Many also point to easy access to pornography through the Internet as a cause. And while it has created new forms of abuse, from child pornography to blackmail, the basic nature of rape remains the same: nearly half of them happen behind closed doors at homes, and 80% of offenders are known to their victims.
It is entrenched patriarchy that encourages rape, explains gender studies professor Chandra Bhadra. “Rape happens when men feel entitled to women’s bodies, when they feel they have the right to violate it. Our social and legal systems encourage such behaviour by protecting impunity,” she says.
In the case of Shalini Kumari in Morang, the social and legal system converged in the local milieu, where male elders decided she marry the offender to keep the peace in the village. The family, because of its lower class and caste, was forced to agree.
The rise in cases like this would have been buried in social ‘compromises’ had it not been for activists working with the Women’s Cell in police stations, volunteers from shelters like ChoraChori, and the helpline of the Women’s Commission. Since it was hooked up six months ago, the helpline has received over 25,000 calls, and registered 436 cases. Previously, the Commisison used to only get about 350 complaints a year.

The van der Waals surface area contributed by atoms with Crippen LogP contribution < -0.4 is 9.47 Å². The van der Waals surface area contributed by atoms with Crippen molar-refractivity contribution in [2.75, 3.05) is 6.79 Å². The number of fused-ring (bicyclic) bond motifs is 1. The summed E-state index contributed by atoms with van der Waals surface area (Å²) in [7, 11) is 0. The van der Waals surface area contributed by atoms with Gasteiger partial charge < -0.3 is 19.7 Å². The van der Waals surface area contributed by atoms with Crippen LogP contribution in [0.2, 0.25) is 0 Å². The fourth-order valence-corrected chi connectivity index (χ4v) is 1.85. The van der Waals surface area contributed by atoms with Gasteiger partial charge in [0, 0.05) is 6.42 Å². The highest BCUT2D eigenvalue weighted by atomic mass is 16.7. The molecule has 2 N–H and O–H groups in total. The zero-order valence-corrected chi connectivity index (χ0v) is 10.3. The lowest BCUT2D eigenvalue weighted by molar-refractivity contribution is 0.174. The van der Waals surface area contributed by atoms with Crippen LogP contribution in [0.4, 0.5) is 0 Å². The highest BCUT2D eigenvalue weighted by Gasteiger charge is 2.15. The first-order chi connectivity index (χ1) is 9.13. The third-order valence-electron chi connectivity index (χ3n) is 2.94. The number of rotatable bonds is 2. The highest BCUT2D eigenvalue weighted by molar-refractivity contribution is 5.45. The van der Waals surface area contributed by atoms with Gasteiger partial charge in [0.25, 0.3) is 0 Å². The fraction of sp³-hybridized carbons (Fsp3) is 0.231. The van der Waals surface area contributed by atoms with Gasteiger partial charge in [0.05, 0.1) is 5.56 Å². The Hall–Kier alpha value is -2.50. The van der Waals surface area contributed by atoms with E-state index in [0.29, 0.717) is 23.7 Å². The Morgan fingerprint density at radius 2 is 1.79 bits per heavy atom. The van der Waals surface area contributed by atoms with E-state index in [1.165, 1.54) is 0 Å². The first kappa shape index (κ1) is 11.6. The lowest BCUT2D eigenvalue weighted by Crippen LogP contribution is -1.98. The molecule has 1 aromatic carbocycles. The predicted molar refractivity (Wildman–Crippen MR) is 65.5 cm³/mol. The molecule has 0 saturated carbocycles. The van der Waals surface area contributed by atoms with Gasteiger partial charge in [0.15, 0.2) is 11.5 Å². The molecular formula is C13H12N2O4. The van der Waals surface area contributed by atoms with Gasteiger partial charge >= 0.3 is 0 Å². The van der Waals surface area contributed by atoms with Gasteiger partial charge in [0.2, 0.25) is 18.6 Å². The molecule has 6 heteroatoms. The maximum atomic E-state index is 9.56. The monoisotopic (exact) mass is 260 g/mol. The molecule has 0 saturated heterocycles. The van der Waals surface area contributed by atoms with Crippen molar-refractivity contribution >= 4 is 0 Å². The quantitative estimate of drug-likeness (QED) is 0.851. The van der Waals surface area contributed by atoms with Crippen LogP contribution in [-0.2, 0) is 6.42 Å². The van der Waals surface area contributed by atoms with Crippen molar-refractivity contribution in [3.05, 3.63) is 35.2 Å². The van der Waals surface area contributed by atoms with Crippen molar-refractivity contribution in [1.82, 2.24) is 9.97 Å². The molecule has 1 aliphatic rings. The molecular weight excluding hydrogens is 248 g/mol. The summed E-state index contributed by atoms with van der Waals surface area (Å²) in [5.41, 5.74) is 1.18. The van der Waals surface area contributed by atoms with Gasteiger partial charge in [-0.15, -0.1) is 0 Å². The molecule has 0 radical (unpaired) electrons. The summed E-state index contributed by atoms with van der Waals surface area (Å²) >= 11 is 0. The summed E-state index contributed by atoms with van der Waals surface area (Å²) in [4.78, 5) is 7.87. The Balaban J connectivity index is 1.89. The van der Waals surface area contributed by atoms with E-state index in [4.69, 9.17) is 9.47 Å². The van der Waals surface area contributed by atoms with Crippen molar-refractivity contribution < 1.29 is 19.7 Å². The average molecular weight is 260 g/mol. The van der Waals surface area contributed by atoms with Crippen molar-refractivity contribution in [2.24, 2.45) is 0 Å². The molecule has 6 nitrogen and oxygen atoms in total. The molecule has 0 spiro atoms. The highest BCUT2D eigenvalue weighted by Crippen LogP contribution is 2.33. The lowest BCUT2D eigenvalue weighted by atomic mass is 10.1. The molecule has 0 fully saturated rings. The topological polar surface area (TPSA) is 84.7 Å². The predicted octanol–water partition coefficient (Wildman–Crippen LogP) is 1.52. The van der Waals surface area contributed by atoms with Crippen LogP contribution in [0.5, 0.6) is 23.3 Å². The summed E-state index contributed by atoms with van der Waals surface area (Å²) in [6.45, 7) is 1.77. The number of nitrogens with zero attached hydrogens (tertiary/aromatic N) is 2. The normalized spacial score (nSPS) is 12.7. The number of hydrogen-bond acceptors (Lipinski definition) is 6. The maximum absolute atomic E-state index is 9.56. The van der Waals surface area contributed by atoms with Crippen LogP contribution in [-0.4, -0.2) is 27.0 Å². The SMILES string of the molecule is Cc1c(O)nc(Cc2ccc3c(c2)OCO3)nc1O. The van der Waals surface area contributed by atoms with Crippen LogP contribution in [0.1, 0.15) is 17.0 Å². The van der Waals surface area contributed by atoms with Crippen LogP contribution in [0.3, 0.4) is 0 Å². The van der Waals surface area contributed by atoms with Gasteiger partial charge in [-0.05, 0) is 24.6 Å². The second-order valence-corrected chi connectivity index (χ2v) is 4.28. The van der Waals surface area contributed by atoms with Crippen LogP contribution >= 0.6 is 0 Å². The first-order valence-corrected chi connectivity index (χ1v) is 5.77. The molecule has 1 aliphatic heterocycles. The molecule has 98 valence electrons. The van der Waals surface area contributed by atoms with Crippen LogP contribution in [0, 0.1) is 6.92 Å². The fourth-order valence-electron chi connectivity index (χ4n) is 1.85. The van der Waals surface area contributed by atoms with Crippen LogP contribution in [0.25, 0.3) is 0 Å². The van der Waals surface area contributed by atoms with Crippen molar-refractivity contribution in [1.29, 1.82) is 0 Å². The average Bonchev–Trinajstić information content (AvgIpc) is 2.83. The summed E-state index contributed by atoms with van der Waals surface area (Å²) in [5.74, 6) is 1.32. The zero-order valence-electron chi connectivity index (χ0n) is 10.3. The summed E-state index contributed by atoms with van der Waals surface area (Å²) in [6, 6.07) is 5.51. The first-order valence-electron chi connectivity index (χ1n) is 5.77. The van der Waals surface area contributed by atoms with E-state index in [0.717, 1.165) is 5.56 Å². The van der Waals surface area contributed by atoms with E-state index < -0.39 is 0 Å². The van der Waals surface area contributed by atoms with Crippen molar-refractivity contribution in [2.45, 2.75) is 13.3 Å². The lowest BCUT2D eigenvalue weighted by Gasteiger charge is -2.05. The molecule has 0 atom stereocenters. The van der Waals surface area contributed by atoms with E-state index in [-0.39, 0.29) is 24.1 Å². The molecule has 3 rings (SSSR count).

Shailesh Thapa Chhetri of the Nepal Police agrees that the reports have only brought to the surface what was always there. “Rape is not new in society. But due to the social stigma attached to it, few people ever spoke about it openly, let alone complain to the police,” says Chhetri. “But now the awareness of legal options is rising and reporting has increased.”
The police now even get rape complaints from closely-knit communities who rarely went to them before, like the Musahar in eastern Tarai. However, even though families are more aware of legal remedy, justice is still a distant dream. The statutory limit to report rape used to be 35 days, and an amendment in 2015 increased it to 6 months. But even that does not help victims because they take years to open up about traumatic abuses.
Survivors also face intrusive and cursory medical tests that look for physical injuries, and if such signs are absent, risk losing credibility. “This is called rape stereotyping, and often happens to adolescents,” explains Binita Pandey at the Women’s Rehabilitation Centre (WOREC). “Adolescents may be lured into intercourse with the promise of marriage, which is considered rape by law. But lawyers and defendanats try to claim the opposite if there is delay in reporting, or if the victim did not protest during the act.”
While the laws concerning rape have become progressively broader in Nepal, such nuances of the victim’s side of the story are still ignored. According to the Supreme Court’s annual report 2016/17, district and high courts gave verdicts on only 60% of rape cases, and it was only 8% at the Supreme Court, leaving victims with little hope for justice.